Generally, people not only favor a particular learning style, but they think with a dominant brain side. The left brain student is likely to appreciate the checklist that you have included with the course syllabus, and is likely to use it, while the right brain student would probably respond better to color coding.

Before designing an educational program, it is a good idea to explore these very different types of thinkers and organizers so that you can attract and maintain the interest of each. If you are the type of person that is motivated to organize this type of learning program, you are likely to be a left brain thinker. In order to be completely effective, you will need to learn different techniques to attract the right brain dreamer. Of all things, do not have your feelings hurt if someone doesn't fawn over your meticulous presentation. Maybe they just don't get it. Left brain thinkers are much more obsessive than right brainers.

In addition to dominant brain types, there are three specific learning styles that are individual to each student. If you present workshops, you will soon discover how much it matters that you present a balanced program to include each specific learning style. It will be written all over your participant's faces as you lecture. They will appear lost during some sections, and will be nodding during others.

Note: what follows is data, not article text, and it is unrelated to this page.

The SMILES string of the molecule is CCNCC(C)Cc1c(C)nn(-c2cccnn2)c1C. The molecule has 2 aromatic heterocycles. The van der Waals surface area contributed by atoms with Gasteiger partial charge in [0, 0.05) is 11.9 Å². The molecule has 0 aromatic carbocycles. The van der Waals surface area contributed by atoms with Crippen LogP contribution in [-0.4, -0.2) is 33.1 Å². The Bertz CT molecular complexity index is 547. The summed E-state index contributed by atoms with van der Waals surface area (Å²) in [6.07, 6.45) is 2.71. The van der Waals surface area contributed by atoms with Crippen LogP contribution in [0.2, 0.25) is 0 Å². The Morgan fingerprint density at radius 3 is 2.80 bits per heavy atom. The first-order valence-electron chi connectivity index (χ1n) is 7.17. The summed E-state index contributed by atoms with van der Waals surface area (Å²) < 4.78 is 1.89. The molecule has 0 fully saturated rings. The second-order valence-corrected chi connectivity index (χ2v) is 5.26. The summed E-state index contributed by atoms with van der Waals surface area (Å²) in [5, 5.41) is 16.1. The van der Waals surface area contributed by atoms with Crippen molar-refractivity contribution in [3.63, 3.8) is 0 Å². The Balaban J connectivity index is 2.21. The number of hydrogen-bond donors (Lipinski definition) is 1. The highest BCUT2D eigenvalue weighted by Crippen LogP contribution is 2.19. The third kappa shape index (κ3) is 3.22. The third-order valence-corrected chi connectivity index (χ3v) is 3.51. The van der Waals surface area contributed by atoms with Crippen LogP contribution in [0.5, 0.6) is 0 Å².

The first learning style is the visual learner. These are the seers. This student likes pictures, graphs, colors, videos, and actual demonstrations of how things work. Studies show that visual learners are often good customers for infomercials and television shopping networks. They like outlines and diagrams, and generally do well on IQ tests that have pictures, but they become stressed during oral exams.

The second learning style is the auditory learner. These are the listeners. This type of student loves to memorize long lists of information. They listen to books-on-tape, remember words to songs, and are a specific target for jingles used in advertising. An auditory learner is good at memorization by repeating facts with their eyes closed. These learners are good at remembering specific rhyming techniques like "lefty-loosey, and righty-tighty." They often use small recorders for recording a teacher's lecture for later review. Auditory learners do exceptionally well during oral exams.